The set-up is, by necessity, a spartan one. Eleven disparate passengers on a safari tour of North Africa are waylaid in the Namibian desert when their bus breaks down. Terrified and isolated, they are left to fend for themselves in an abandoned mining outpost that used to be a German manufacturing village in World War II. While awaiting an unlikely rescue, the group survive on rusting canned carrots and collected morning dew, and find shelter in dilapidated shacks and storage sheds that are slowly filling up with sand.

The desperate band of people seems predisposed to clash. Chris Walker and Lia Williams are a bickering young English husband and wife. Bruce Davison and Janet McTeer are a bitterly unhappy American couple straight out of Who’s Afraid of Virginia Woolf?, and thus already prone to inflicting vicious psychosexual wounds on each other. Miles Anderson is a survivalist journeyman who’s not as tough as he thinks. The late Brion James plays an alcoholic Texan businessman who doesn’t last long before his delirium tremens sets in. Romane Bohringer is a refined but jealously vindictive French intellectual who seizes the opportunity to tap into her dormant malicious streak. David Calder is a smug sixty-something letch with beady eyes for Jennifer Jason Leigh, a bored, brash, frivolous free spirit who gets cruelly victimised and sexually manipulated, but may be less naïve than she first appears.


David Bradley is the kindly, morally superior former actor and theatre manager who comes up with the idea of staging an amateur production of Shakespeare’s King Lear (which he transcribes from memory) to amuse themselves while awaiting rescue. The cast is rounded out by two little-known African actors: Vusi Kunene as the roundly maligned bus driver, and Peter Kubheka as an ancient, eccentric native Swahili hermit who has learned to master this hostile landscape and is provided with all the mental and physical sustenance he needs from the desert.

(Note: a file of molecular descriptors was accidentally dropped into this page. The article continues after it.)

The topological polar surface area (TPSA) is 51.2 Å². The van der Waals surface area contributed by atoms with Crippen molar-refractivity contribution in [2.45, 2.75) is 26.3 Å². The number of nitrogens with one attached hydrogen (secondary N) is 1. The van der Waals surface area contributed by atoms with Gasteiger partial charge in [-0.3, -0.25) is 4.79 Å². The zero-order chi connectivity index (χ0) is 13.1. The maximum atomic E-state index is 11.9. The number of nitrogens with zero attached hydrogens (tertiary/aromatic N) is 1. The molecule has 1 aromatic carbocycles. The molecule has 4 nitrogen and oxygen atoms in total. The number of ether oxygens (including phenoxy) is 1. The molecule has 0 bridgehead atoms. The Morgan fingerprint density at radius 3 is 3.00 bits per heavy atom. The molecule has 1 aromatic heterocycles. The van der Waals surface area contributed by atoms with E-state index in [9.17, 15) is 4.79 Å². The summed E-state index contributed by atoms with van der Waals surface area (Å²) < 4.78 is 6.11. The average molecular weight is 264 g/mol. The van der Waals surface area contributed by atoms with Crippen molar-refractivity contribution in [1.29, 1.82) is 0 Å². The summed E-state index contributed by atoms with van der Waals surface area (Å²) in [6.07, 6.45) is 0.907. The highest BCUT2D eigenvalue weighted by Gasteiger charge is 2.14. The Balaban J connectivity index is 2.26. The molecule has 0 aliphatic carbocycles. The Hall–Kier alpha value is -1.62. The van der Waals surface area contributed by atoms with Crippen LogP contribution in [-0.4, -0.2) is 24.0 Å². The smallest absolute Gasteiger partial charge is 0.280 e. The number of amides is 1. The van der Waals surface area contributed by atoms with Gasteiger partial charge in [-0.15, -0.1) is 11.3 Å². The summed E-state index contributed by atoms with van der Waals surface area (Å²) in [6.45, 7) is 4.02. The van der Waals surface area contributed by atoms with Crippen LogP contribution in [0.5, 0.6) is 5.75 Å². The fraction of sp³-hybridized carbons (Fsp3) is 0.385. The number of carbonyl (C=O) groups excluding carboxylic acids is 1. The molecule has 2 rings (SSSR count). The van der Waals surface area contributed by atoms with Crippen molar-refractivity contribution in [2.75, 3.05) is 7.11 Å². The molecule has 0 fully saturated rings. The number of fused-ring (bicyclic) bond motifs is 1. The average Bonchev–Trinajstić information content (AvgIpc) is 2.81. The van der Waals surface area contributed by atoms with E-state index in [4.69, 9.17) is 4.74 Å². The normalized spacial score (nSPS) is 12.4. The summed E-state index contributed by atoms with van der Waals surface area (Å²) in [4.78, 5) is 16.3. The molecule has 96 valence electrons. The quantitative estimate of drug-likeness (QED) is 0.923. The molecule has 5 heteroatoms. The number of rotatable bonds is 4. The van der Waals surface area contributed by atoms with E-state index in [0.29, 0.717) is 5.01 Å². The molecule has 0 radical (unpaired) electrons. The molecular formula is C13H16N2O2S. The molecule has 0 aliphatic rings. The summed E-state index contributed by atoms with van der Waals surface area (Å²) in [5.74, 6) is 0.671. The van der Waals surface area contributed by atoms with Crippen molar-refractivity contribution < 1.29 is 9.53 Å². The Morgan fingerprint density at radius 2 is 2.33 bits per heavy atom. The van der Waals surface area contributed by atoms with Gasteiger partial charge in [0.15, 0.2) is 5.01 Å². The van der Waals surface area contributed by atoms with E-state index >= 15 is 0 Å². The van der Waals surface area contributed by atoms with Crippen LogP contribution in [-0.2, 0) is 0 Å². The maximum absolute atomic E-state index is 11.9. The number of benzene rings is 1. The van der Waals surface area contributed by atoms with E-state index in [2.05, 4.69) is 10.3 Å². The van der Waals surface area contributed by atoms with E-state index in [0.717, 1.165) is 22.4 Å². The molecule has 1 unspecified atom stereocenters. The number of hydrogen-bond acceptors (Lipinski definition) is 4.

The central idea is hardly a new one, firmly in the tradition of claustro/agoraphobic Darwinian psychodramas that stretch from Hitchcock’s stagy 1944 film Lifeboat and Lord of the Flies onto 1965’s The Flight of the Phoenix, John Sayles’ terrific Limbo, Tom Hanks stranded on a desert island with just a painted volleyball for company in Cast Away, and, of course, The Blair Witch Project. The impact is also blunted somewhat by the recent spate of hugely popular survival-of-the-fittest reality gameshows like Survivor, Big Brother and Treasure Island. It’s no surprise, then, that the tourists rapidly descend into primitive behaviour, or that the film takes a pointedly cynical look at the ugly side of human nature. So how come The King is Alive still manages to chill to the core? Maybe it’s because this group of people aren’t clever, they aren’t likable, and above all they aren’t particularly resourceful. It helps make the film a bleak, harrowing and searingly visceral experience. The drama feels as primal and organic as possible. In its own way, it’s more unsettling than countless “proper” horror films, and possessed of an apocalyptic power that’s hard to shake off afterwards.